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WANTED: Cheap/free oscilloscope (Baltimore/Washington area)

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kfitch42:
I am a software guy that has recently developed an interest in electronics, I would love to get a hold of an oscope to further my new hobby. In the videos Dave keeps saying that people give these things away, so I thought I would try asking. I don't need anything fancy. A 10Mhz dual channel analog scope would be awesome. Heck, 1Mhz would probably be enough for me for quite a while.

I am in the Baltimore/Washington area and would be willing to pick up.

Galenbo:

--- Quote from: kfitch42 on May 14, 2012, 03:56:29 am ---I don't need anything fancy. A 10Mhz dual channel analog scope would be awesome. Heck, 1Mhz would probably be enough for me for quite a while.
--- End quote ---

I think you forget something. There's a huge difference between "looking at 1Mhz signals" and "needing a 1Mhz scope"
A scope is always lying to you. The higher the max. frequency, the less it lies.

If you look at (for ex.) a 10% AM modulated signal, but with the carrier above max.frequency, you will see the unmodulated signal.
Signals that disturbe your circuit will not be visible.
Even in the most basical setups, you won't see/learn/detect much.


--- Quote from: kfitch42 on May 14, 2012, 03:56:29 am ---I am a software guy that has...
--- End quote ---

Why don't you buy a digital one, with a decent library for the sofware world?
It will let you use your software skills to develop purpose-built measurements.



vk6zgo:
"If you look at (for ex.) a 10% AM modulated signal, but with the carrier above max.frequency, you will see the unmodulated signal."


I'm sorry,but that doesn't make sense!
Firstly,the frequency response of an Oscilloscope is not a "brick wall" LPF.
For instance,a 10 MHz 'scope will have a response which is only down 3dB ( to 0.707 of midband in voltage terms) at the quoted frequency,so a signal of higher frequency will be displayed at a reduced amplitude.
I have looked at a 27MHz CB radio output with a "10MHz" analog 'scope.

 In your example,if,as is normal,the modulation frequency is low compared to the carrier frequency,you will either see a reduced amplitude signal,but with the correct percentage modulation,or if the carrier is very much higher than the "max frequency",you will see nothing!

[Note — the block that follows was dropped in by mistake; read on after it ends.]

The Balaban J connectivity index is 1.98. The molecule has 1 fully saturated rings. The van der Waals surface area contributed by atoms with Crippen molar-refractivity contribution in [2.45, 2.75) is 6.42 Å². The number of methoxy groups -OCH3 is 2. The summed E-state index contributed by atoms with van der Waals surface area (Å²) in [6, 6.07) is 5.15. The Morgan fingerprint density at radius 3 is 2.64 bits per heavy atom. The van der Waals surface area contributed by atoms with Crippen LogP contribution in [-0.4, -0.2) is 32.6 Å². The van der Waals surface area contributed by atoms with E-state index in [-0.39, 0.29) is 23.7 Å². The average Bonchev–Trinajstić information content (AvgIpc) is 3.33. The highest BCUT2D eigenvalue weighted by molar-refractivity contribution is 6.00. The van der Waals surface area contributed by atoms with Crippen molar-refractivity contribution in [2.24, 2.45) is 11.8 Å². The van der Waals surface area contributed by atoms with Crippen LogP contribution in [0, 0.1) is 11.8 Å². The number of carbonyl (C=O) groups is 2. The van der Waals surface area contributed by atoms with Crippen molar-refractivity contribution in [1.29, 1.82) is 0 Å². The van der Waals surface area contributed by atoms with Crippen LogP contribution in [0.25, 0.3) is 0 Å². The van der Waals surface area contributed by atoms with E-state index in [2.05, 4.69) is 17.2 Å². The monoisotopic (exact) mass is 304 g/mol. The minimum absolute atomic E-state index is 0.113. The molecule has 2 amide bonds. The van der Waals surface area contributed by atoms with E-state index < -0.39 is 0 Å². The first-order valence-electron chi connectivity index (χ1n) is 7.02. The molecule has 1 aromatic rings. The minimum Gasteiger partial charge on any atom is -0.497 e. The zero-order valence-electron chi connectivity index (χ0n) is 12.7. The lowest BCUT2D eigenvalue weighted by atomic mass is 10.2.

If the modulating frequency is fairly high,you may have a reduced upper sideband,but the lower sideband will be reproduced,so you will still see modulation.

sorin:
If you look at (for ex.) a 10% AM modulated signal, but with the carrier above max.frequency, you will see the unmodulated signal."
I think this only applies to digital oscilloscope, and the key point is the samples/second not the bandwith directly.

vk6zgo:

--- Quote from: sorin on May 14, 2012, 04:26:56 pm ---If you look at (for ex.) a 10% AM modulated signal, but with the carrier above max.frequency, you will see the unmodulated signal."
I think this only applies to digital oscilloscope, and the key point is the samples/second not the bandwith directly.

--- End quote ---

Sorry,that doesn't work,either! ;D
As an example,let's consider a 10MHz carrier fc,modulated by a 1kHz signal,fm

At the output of the modulator will appear,: The carrier,=fc
                                              the lower sideband (LSB)=   fc-fm
                                              the upper sideband (USB)=  fc+fm
                                              fm is also present,but is removed with a high pass filter.(HPF)

The frequencies now present are: carrier at 10MHz
                                                   LSB at    9.999MHz
                                     &            USB at   10.001MHz
An Oscilloscope,being a wideband device, sees the result of this as the familiar modulation envelope.

If we now sample this signal at an 8MHz rate,for example,we are effectively mixing our three  signals with a new signal ,which we can call
f(sample),or for short,fs.

The result which goes to the digital part of the 'scope,is:

fc-fs

(fc-fm)-fs,
and
(fc+fm)-fs

The sum signals are also produced,but are removed by the LPF effect of the sampling circuit

The signal which is displayed on the screen is a 2MHz carrier,with sidebands at
1.999MHz & at   2.001MHz .
The 'scope display therefore still shows the classic envelope shape.

If the frequency fs is brought very close to fc,the resulting carrier frequency becomes small compared to that of fm,& the classic envelope is no longer evident.












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